You have all made me feel like a really bad person. Sorry with me once read that's it (with only a couple exceptions in my 50 odd years of reading). Maybe it is because I tend to read a lot of "who done its" and I'm afraid once you know this surely that is why you read it in the first place. I am the same with films and TV programmes - maybe I just have a very good memory which spoils the anticipation for me. Hushand on the other hand, reads and re-reads numerous times but then he has the memory of a goldfish!

In reply to an earlier post on 30 Apr 2013 20:11:33 BDT
gille liath says:
So the shabby 'reading copy' isn't the one you's the one you lend out?

Posted on 30 Apr 2013 14:03:37 BDT
I can understand the concept of having reading copies of some books. If you lend them out, even to family, they get more dog-earred and coffee stained. Some books I like to keep a copy that I can treat as well as it deserves.

My step-son has a similar but more practical system though. He buys a book, reads it, lends it etc, and when it gets trashed, he buys a new copy.

Posted on 30 Apr 2013 04:48:27 BDT
Kriss says:
Some hardcover volumes are so solid that I never bothered to read them. I have saved them for a combat situation.

In reply to an earlier post on 29 Apr 2013 22:06:58 BDT
Last edited by the author on 29 Apr 2013 22:10:15 BDT
monica says:
Sorry, I wasn't clear--a list of books owned, not necessarily read.

What I amen'ed in MJ's post was his point that a good writer (or perhaps a competent one w. an original approach?) could pull a reader into a subject/theme that had seemed of no interest before . . .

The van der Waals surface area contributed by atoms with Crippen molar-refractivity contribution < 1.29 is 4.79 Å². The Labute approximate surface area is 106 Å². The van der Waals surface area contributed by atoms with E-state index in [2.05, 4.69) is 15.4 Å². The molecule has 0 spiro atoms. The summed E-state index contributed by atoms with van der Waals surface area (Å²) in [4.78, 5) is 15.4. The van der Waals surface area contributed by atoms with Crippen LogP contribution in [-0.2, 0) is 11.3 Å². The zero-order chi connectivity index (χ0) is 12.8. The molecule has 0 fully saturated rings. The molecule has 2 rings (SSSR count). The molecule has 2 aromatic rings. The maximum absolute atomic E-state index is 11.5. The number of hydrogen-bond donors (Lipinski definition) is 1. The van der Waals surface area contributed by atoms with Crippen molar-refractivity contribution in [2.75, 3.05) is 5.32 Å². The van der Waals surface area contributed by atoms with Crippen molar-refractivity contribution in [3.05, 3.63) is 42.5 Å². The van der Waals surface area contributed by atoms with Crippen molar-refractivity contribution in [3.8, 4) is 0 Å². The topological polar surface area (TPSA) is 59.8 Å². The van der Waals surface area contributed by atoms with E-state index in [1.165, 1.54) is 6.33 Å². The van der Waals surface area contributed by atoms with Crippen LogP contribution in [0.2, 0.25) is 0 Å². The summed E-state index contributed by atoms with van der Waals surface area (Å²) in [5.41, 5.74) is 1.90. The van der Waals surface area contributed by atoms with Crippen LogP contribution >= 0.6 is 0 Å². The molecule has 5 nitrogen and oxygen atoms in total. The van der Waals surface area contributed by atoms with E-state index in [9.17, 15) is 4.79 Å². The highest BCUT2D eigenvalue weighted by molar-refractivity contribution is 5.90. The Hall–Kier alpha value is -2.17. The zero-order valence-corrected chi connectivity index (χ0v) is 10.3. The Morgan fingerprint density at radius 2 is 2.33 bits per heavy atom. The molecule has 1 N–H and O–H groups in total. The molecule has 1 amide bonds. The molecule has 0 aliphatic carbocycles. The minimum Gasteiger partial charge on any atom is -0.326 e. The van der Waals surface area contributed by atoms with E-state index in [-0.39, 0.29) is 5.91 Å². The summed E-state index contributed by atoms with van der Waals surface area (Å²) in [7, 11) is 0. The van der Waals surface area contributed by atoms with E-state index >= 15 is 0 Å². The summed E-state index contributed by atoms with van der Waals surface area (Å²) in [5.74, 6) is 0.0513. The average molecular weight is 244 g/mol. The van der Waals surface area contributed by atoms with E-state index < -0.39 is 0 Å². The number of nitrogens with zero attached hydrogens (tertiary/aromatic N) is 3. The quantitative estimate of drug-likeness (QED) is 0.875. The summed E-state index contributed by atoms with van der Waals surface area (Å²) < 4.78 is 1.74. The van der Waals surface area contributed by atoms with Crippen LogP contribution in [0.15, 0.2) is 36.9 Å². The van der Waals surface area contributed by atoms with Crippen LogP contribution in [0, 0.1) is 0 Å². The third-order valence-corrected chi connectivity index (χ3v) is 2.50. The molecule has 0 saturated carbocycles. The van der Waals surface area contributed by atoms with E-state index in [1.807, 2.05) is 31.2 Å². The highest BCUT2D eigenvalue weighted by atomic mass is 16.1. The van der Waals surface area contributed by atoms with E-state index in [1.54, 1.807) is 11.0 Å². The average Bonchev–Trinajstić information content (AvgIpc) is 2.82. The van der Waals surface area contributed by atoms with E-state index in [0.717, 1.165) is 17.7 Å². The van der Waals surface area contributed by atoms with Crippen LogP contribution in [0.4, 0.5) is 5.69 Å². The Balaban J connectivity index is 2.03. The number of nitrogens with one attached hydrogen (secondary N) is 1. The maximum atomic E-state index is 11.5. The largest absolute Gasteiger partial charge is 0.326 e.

In reply to an earlier post on 28 Apr 2013 23:55:57 BDT
Marand says:
I doubt Channel 4 would be interested - you can get through the door and traverse the whole building without having to navigate around piles of books! We have a study each lined with bookshelves and in the sitting room there is a cabinet, admittedly is about 15 feet wide, which came with the house and which has some books on it. Aside from that there aren't piles of books everywhere, none on the floor and none of the horror stories that Channel 4 cover. When we run out of space then we'll have to get rid of some books, but until then the 'books do furnish a room'.

In reply to an earlier post on 28 Apr 2013 22:19:05 BDT
Right. Back to books. :-)

In reply to an earlier post on 28 Apr 2013 22:01:56 BDT
gille liath says:
Um...I prefer the orangey ones, that's about all I can say. ;)

In reply to an earlier post on 28 Apr 2013 21:43:59 BDT
Not you, my love, but I could think of a few.

Off topic: for some reason I feel like you're an expert on Viscount racers. Are you by any chance?
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Discussion in:  fiction discussion forum
Participants:  24
Total posts:  80
Initial post:  26 Apr 2013
Latest post:  4 May 2013